Reaching for the stars

EDUCATIONAL OPPORTUNITIES: Scott MacNeill, observatory director at the Frosty Drew Nature Center and Observatory in Charlestown, has prioritized growing attendance and promoting astronomy and physics opportunities to local youth since joining the facility in 2009. / PBN PHOTO/BRIAN MCDONALD
EDUCATIONAL OPPORTUNITIES: Scott MacNeill, observatory director at the Frosty Drew Nature Center and Observatory in Charlestown, has prioritized growing attendance and promoting astronomy and physics opportunities to local youth since joining the facility in 2009. / PBN PHOTO/BRIAN MCDONALD

Located on land previously used as a U.S. Navy auxiliary landing field, the Frosty Drew Nature Center and Observatory lies at the edge of a nature preserve in a wide-open field – the perfect place for an unimpeded view of the night sky, says Observatory Director Scott MacNeill.

Named for Brown University alumnus and ecological-preservation activist Edwin “Frosty” Drew, the nonprofit Frosty Drew Memorial Fund Inc. supports science education and wildlife preservation at a facility in Charlestown. It is managed by an 11-person board of directors and supports a three-person staff and 17 volunteers. While the fund was established in March 1982, the nature center was opened in 1983, with the observatory added in 1988 and the sky theater in 2010.

MacNeill, who also works at Brown’s Ladd Observatory, joined the center in 2009 and prioritized growing attendance and promoting astronomy and physics opportunities to local youth. In his early days with Frosty Drew, MacNeill said, “We were dealing with a small turnout” made up mostly of senior citizens who grew up in the “1950s golden age of astronomy.”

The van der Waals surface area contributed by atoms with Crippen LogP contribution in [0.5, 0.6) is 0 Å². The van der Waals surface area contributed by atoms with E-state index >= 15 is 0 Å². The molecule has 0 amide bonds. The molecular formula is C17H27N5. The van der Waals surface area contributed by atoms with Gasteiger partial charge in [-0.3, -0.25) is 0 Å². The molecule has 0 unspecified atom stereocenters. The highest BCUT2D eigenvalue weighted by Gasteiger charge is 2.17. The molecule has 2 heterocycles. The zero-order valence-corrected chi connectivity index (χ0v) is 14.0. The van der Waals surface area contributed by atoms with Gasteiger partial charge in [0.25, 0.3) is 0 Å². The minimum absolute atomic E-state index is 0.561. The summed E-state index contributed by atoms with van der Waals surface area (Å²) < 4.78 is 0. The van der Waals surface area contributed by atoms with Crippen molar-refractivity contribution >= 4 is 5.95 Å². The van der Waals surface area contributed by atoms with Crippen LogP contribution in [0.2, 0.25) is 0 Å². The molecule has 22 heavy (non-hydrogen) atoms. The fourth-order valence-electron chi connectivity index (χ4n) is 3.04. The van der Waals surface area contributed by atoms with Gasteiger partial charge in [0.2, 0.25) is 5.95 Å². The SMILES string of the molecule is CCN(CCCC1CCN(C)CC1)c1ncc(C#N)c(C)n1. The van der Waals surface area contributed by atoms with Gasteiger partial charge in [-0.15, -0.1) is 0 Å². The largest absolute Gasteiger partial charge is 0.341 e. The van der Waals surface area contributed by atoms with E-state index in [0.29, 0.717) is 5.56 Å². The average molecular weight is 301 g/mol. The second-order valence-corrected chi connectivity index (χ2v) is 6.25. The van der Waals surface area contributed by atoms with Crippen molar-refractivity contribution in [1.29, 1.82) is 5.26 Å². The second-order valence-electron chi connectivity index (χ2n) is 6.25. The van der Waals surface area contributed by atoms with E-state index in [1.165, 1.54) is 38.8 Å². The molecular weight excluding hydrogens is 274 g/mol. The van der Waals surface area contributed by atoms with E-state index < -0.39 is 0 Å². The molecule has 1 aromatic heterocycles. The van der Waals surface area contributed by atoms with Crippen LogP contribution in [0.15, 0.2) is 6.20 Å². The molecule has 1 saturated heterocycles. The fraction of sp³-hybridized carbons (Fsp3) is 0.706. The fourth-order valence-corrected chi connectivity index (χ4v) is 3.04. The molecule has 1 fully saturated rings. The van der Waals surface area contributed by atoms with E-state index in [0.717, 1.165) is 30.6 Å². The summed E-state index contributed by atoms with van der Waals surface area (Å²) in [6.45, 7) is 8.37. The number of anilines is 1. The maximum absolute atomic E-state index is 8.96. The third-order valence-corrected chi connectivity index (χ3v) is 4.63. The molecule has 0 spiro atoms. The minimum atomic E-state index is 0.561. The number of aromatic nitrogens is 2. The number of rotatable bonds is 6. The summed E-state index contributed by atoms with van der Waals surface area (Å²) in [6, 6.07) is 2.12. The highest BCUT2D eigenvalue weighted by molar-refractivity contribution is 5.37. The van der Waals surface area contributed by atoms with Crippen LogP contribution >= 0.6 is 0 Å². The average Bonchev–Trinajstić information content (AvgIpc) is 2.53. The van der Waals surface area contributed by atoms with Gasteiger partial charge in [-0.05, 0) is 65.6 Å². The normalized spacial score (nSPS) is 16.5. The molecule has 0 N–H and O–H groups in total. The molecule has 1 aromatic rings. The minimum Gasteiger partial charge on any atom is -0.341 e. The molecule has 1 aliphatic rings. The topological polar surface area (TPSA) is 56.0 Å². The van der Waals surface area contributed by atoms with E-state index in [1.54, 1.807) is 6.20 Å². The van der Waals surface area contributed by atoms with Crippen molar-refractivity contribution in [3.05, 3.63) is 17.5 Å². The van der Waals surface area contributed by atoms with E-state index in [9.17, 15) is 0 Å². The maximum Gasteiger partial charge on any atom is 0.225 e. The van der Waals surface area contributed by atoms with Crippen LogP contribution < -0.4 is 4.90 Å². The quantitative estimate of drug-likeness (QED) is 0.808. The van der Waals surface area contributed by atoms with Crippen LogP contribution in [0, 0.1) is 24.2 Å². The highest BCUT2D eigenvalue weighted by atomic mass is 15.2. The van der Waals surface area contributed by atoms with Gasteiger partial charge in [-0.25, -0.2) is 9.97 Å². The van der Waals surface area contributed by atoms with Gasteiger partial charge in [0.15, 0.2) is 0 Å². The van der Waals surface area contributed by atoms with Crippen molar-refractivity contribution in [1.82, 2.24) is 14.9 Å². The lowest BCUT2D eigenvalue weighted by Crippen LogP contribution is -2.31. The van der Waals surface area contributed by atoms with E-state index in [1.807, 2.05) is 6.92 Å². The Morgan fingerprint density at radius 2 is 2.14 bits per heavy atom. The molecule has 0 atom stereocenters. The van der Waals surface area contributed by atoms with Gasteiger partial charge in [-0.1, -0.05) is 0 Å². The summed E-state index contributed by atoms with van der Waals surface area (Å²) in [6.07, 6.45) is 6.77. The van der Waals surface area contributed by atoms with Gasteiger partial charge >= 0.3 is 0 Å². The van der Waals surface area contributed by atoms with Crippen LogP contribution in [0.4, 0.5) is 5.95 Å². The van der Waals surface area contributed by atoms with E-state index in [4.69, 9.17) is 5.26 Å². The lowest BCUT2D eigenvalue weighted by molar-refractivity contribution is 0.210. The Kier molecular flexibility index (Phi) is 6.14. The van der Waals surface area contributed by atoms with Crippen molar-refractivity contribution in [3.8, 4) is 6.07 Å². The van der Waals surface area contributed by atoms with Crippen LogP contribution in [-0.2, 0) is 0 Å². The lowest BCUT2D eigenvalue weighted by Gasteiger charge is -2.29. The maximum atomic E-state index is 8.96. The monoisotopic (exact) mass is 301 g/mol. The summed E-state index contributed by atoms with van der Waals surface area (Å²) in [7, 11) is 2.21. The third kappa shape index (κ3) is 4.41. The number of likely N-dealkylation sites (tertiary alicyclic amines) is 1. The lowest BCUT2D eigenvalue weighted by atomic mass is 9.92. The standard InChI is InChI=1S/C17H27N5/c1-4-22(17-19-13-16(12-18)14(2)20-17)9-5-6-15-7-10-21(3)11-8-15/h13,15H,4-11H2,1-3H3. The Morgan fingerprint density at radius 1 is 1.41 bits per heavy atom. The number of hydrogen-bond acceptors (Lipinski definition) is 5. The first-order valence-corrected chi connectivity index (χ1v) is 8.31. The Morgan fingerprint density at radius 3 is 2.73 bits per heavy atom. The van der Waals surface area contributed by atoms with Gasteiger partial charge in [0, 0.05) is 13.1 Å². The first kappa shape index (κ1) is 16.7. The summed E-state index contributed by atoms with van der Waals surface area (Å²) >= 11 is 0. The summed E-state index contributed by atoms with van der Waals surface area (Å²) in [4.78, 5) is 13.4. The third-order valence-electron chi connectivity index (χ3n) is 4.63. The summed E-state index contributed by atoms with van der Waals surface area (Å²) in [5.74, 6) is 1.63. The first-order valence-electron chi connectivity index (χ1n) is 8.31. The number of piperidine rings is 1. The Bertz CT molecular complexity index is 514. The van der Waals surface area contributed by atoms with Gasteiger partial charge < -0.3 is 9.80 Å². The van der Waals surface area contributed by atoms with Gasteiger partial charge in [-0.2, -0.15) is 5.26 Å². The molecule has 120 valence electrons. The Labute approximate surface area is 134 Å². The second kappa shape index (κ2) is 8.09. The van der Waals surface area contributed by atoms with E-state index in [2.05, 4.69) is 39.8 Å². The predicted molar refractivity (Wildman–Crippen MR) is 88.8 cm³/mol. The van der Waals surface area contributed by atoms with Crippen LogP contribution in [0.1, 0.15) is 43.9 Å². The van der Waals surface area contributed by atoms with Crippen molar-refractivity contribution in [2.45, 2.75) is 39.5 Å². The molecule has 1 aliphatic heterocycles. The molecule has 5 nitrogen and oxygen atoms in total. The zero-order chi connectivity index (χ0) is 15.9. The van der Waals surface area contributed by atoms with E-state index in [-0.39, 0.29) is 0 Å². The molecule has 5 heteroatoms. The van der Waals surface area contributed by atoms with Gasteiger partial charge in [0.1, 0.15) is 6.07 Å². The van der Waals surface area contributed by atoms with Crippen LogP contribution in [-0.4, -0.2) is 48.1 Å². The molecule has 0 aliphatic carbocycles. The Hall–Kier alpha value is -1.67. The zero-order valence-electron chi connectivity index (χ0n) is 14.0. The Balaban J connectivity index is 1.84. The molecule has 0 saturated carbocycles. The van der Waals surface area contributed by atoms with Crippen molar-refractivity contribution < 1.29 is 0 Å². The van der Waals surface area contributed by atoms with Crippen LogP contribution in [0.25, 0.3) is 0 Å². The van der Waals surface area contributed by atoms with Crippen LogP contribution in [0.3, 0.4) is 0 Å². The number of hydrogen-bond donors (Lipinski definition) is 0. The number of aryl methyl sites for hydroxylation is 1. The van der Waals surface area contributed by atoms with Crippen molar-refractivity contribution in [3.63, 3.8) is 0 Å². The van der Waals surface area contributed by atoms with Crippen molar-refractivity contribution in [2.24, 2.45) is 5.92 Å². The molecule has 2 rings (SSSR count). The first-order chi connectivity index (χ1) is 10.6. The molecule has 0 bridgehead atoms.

However, he believes within the demographic currently stretching from third grade to high school is the first person who will walk on Mars.

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One of the most effective platforms on which MacNeill and the center have helped promote science among youth is the center’s weekly Friday night stargazing events. These sessions, which are open to the public, provide opportunities for everyone, especially youth, to interact with telescopes and view objects in space.

MacNeill added, they “help give people the idea that you don’t have to be … a genius to make changes in astronomy and work in physics.”

By his count, on “a clear Friday night” in the summer, upward of 700 people visit the center to view the stars. For the solar eclipse on Aug. 21, 2017, approximately 4,000 descended on Frosty Drew.

Located in Ninigret Park, the observatory is a facility you can drive to without having to get out and hike, said MacNeill.

“It’s not very common you find a spot where you can see the Milky Way clearly and then drive back to the city,” he said.

As with all nonprofits, said MacNeill, Frosty Drew’s financial “existence is [made up of] ups and downs. We’re constantly looking for money.”

He added that while updating technological equipment, such as telescopes, is not often a challenge, thanks mainly to Champlin Foundation grants, the biggest opportunity for donations is from members and corporate sponsors. MacNeill said foot traffic along the nature preserve in the summer would allow any corporation to “step out of the [traditional donation method] box” and spread awareness of their brand.

With roughly $3,500 left to raise, Frosty Drew expects to open a second robotic observatory by the end of the year. While not accessible to the public, the new telescope will link to the original and elongate the seasonality of operations, allowing the public to view winter skies from the comfort of the indoor viewing gallery.

OBSERVATORY DIRECTOR: Scott ­MacNeill
TYPE OF BUSINESS: Nonprofit science education and wildlife-preservation organization
LOCATION: 61-62 Park Lane, Ninigret Park, Charlestown
EMPLOYEES: Three (nature center)
YEAR ESTABLISHED: 1982
ANNUAL BUDGET: WND